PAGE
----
As influential as it was, there were definite shortcomings in the basic parallelogram design of the Campagnolo derailleurs from the 50s through 80s. For one thing, they tended to need a bit of finesse to get from one cog to the next -- the usual technique was to overshift a bit, then back off to get the chain onto the desired cog. The necessity for this "overshift/back-off" technique was exacerbated as one moved outward on the freewheel to smaller cogs because the chain gap between the cogs and the jockey pulley would increase -- the movement of the parallelogram simply did not allow for a consistently close chain gap needed for quick shifting across the whole freewheel cluster. In my own experience, making the shift to the outermost cog can be particularly troublesome and can require some serious finagling. Being able to shift under any kind of pedal load was also unlikely. These shortcomings were easy to overlook in the era of friction-only shifting. The technique needed for shifting was just a skill one acquired until it became automatic. Sure, Japanese derailleurs from SunTour in the 70s and 80s shifted better, but Campy had "mystique," "tradition," and legendary long-term durability. One often heard clichés like "Campy wears in, the competition wears out." Then again, one also heard, "Campy derailleurs shift badly, forever."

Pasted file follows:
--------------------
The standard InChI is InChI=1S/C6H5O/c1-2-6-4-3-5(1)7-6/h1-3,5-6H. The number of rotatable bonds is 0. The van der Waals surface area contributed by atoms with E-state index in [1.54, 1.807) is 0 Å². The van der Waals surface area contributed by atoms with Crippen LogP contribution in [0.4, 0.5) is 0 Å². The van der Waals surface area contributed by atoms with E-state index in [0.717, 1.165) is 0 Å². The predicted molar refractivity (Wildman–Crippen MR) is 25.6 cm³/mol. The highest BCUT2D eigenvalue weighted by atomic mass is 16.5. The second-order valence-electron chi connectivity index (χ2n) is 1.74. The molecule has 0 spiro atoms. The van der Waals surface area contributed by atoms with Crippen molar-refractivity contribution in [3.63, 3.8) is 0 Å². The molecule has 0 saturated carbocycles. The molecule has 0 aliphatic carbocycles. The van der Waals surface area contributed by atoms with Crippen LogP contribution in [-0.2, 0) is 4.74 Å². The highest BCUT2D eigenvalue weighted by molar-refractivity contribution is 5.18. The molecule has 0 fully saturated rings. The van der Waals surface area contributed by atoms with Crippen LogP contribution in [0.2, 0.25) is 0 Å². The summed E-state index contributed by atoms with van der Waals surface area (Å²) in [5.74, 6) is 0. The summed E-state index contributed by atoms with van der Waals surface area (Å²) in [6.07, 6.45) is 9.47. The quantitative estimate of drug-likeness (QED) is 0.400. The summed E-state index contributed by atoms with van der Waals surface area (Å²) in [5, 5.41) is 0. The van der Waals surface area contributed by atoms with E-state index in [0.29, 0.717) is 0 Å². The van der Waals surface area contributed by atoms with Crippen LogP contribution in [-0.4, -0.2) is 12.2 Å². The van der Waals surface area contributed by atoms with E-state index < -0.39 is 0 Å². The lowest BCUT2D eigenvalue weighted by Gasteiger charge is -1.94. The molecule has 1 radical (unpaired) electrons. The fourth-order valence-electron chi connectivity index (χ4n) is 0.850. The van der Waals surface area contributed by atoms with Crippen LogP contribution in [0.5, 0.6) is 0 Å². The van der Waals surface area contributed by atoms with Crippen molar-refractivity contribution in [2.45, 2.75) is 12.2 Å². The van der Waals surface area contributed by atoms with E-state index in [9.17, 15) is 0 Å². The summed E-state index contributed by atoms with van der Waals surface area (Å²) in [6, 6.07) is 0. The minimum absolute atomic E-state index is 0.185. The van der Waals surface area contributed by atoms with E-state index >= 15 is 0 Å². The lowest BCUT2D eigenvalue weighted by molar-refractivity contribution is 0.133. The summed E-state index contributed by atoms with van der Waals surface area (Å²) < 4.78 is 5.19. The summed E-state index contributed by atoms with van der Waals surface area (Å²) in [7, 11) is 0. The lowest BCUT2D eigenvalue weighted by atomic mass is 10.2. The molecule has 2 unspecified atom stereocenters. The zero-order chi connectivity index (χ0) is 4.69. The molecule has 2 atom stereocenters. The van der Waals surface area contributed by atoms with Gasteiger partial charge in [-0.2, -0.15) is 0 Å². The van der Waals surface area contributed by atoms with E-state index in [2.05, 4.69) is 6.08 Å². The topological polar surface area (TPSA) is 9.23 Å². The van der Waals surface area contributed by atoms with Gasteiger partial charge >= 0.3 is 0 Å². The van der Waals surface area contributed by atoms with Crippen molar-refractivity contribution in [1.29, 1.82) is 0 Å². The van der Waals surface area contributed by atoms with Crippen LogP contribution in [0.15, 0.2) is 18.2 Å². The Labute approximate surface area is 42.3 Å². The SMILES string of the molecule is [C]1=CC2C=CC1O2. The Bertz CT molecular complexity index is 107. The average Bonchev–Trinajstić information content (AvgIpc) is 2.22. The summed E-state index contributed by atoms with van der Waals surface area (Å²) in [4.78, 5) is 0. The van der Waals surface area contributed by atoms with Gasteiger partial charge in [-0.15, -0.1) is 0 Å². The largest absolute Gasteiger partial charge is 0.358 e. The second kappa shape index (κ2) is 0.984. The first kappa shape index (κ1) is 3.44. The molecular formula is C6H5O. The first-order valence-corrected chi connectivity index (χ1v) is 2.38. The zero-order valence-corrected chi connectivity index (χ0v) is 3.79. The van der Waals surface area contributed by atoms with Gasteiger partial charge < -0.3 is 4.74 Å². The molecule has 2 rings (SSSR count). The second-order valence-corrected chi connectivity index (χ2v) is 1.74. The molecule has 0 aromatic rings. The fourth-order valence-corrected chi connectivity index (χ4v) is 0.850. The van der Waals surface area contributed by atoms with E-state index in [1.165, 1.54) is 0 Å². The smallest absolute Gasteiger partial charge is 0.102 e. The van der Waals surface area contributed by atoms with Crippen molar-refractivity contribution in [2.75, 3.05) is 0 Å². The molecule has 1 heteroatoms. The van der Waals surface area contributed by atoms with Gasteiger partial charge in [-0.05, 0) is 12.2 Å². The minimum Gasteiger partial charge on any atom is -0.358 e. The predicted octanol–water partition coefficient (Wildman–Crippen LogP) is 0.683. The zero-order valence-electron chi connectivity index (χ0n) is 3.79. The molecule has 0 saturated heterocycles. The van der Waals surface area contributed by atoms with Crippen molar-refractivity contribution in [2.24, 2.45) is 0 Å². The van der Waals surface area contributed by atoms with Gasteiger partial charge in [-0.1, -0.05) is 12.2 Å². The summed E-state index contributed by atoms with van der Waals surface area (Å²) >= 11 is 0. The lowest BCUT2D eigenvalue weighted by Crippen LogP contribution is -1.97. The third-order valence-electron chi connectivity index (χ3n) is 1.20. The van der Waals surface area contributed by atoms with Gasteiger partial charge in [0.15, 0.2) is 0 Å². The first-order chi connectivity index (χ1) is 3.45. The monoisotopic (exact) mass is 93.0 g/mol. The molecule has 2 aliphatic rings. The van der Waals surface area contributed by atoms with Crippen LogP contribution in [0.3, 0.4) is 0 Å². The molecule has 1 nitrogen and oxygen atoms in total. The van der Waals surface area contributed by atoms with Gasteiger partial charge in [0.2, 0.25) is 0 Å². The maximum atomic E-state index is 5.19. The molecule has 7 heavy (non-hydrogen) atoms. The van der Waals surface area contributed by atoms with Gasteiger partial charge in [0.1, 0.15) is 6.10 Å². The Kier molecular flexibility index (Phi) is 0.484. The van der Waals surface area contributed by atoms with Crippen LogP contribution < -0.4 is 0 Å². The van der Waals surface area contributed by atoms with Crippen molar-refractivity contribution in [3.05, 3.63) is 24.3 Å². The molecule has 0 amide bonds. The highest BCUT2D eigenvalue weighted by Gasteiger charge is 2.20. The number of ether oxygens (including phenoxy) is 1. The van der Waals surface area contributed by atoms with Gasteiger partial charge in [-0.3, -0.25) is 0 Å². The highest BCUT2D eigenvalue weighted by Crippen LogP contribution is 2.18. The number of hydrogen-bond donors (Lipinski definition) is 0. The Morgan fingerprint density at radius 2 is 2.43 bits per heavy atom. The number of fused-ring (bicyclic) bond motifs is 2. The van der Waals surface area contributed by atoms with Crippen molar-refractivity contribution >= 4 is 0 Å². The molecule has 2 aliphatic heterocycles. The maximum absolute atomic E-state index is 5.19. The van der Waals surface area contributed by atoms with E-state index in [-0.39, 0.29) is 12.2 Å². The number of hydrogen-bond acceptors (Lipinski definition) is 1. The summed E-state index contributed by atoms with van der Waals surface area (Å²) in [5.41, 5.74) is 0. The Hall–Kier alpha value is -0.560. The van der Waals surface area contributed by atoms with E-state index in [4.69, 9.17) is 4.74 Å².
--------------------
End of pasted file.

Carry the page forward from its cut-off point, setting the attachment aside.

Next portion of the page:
1988 Chorus -- scanned from a Campy catalog.
Slant parallelogram, with a "twist."